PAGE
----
Shortly thereafter, forced ‘treatment’ was also held to violate the Convention Against Torture:

States should impose an absolute ban on all forced and non-consensual medical interventions against persons with disabilities, including the non-consensual administration of psychosurgery, electroshock and mind-altering drugs, for both long- and short- term application. The obligation to end forced psychiatric interventions based on grounds of disability is of immediate application and scarce financial resources cannot justify postponement of its implementation.

Forced treatment and commitment should be replaced by services in the community that meet needs expressed by persons with disabilities and respect the autonomy, choices, dignity and privacy of the person concerned. States must revise the legal provisions that allow detention on mental health grounds or in mental health facilities and any coercive interventions or treatments in the mental health setting without the free and informed consent of the person concerned.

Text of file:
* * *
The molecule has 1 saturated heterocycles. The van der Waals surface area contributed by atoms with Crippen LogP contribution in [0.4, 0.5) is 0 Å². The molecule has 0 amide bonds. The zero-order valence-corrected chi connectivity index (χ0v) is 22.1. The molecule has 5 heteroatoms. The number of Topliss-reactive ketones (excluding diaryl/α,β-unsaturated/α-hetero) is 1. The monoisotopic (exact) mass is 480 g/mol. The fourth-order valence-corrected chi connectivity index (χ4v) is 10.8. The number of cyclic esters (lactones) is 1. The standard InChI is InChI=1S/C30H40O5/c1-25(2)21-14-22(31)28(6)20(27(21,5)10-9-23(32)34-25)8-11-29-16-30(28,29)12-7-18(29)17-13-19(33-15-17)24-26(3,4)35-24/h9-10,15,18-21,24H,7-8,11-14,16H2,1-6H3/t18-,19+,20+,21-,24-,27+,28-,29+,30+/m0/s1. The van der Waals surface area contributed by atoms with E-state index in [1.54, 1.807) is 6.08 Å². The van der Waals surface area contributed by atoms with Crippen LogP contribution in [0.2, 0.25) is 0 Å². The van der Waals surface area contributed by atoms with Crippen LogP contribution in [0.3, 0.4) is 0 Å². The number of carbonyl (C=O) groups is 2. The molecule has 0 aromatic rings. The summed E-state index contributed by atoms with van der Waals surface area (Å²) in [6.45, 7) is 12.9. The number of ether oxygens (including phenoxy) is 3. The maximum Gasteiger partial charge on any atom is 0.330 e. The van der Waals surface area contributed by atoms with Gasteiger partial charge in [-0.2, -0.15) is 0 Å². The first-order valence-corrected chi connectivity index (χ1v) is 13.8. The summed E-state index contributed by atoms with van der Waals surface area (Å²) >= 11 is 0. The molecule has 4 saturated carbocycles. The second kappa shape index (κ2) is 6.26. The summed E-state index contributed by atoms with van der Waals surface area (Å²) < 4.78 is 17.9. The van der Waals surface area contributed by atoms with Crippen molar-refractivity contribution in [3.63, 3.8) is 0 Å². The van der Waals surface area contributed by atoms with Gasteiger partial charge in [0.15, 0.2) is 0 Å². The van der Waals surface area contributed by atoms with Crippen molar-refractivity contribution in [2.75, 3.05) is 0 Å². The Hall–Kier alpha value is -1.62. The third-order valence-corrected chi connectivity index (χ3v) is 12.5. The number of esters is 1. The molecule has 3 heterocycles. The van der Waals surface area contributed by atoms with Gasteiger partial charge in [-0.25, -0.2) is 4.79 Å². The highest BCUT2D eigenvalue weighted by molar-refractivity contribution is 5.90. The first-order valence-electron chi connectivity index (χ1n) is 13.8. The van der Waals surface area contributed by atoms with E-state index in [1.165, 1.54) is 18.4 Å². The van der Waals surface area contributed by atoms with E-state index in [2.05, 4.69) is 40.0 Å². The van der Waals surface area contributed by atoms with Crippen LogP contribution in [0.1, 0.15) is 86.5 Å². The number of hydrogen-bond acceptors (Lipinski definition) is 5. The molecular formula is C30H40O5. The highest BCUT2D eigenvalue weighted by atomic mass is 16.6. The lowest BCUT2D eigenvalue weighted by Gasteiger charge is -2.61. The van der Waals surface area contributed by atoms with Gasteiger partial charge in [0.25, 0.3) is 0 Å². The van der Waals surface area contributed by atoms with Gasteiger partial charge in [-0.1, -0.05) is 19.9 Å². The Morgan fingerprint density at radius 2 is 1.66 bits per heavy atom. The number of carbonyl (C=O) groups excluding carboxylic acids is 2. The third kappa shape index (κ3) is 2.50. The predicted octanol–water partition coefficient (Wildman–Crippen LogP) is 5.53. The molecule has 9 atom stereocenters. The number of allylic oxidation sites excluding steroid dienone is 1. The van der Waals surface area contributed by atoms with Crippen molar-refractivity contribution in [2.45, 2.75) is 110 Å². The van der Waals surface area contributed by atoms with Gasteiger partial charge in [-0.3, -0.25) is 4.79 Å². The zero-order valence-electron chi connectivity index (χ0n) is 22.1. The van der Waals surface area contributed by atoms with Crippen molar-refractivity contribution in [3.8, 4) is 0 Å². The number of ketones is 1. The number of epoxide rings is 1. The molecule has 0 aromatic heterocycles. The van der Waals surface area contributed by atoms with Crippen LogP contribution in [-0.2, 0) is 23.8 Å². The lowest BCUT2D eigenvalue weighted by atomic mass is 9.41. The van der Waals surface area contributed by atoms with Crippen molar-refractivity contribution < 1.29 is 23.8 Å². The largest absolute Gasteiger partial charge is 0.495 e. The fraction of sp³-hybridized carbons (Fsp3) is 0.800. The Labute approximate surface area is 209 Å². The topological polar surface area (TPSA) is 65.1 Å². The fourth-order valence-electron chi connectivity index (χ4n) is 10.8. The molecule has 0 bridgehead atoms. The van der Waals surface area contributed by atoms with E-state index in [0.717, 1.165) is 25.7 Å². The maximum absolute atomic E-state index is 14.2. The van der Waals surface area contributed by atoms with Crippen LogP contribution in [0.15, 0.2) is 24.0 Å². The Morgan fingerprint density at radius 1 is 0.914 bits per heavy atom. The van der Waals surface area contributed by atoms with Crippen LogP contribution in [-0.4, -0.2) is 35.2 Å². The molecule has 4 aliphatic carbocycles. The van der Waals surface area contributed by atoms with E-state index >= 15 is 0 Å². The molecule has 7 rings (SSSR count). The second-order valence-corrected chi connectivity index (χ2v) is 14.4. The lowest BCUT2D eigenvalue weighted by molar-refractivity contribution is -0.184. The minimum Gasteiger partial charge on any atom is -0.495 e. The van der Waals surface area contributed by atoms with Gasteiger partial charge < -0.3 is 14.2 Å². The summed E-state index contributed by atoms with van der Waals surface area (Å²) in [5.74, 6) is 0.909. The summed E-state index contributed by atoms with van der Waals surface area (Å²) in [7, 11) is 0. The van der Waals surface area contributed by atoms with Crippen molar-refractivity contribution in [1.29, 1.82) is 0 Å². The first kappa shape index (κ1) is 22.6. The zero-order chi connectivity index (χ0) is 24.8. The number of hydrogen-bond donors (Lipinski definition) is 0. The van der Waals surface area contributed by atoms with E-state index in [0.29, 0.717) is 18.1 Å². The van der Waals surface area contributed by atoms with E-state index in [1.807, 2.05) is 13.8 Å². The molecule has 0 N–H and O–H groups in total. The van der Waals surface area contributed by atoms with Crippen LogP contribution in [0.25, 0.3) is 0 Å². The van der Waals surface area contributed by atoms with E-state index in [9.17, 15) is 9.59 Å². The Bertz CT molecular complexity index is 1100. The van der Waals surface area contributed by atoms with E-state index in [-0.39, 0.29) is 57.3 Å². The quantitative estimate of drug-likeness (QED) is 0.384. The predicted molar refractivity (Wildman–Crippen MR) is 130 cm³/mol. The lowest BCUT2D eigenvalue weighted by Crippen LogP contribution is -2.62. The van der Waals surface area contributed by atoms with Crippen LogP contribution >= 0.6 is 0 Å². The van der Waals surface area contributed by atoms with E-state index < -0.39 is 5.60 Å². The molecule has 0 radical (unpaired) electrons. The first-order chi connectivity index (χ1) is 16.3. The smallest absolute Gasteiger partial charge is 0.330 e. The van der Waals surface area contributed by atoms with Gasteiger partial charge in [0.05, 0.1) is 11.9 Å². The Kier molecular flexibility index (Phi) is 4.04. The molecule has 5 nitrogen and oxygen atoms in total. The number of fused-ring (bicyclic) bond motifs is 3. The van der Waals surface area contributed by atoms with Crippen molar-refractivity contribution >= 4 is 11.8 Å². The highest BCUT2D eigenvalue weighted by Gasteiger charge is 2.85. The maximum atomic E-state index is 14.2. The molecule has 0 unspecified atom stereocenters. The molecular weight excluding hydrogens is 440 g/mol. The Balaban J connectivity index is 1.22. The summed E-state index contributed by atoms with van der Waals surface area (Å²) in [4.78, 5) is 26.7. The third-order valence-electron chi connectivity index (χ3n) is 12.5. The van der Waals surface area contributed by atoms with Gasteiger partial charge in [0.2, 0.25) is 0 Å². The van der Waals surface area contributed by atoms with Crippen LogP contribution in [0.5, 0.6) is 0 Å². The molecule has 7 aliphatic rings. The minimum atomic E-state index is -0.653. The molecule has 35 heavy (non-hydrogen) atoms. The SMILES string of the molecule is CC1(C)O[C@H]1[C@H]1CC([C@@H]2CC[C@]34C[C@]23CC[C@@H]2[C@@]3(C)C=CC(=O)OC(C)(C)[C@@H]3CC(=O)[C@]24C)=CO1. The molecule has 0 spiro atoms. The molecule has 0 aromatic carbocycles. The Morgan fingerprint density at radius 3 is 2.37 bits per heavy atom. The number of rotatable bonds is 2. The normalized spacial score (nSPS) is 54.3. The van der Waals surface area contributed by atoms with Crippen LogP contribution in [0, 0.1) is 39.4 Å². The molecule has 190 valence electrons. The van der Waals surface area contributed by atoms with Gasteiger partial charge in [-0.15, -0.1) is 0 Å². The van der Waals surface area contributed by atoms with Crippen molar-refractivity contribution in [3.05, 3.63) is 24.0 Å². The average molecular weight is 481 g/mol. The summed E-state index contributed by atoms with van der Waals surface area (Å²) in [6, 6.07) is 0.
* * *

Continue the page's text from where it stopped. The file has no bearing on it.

Many of us hoped that would be the end of it: No forced treatment, clear and simple.  Nevertheless, the debate goes on.  It seemingly has sped up – rather than let up – over the past several years.  Clearly, many of us are sincerely struggling with these issues.  There are people of conscience on all sides.


The Case for 100% Voluntary

For the past ten years, the international community has been progressively moving away from involuntary interventions. This essay is the first in a multi-part series.  It highlights important reasons why the rest of us should follow suit. They are as follows: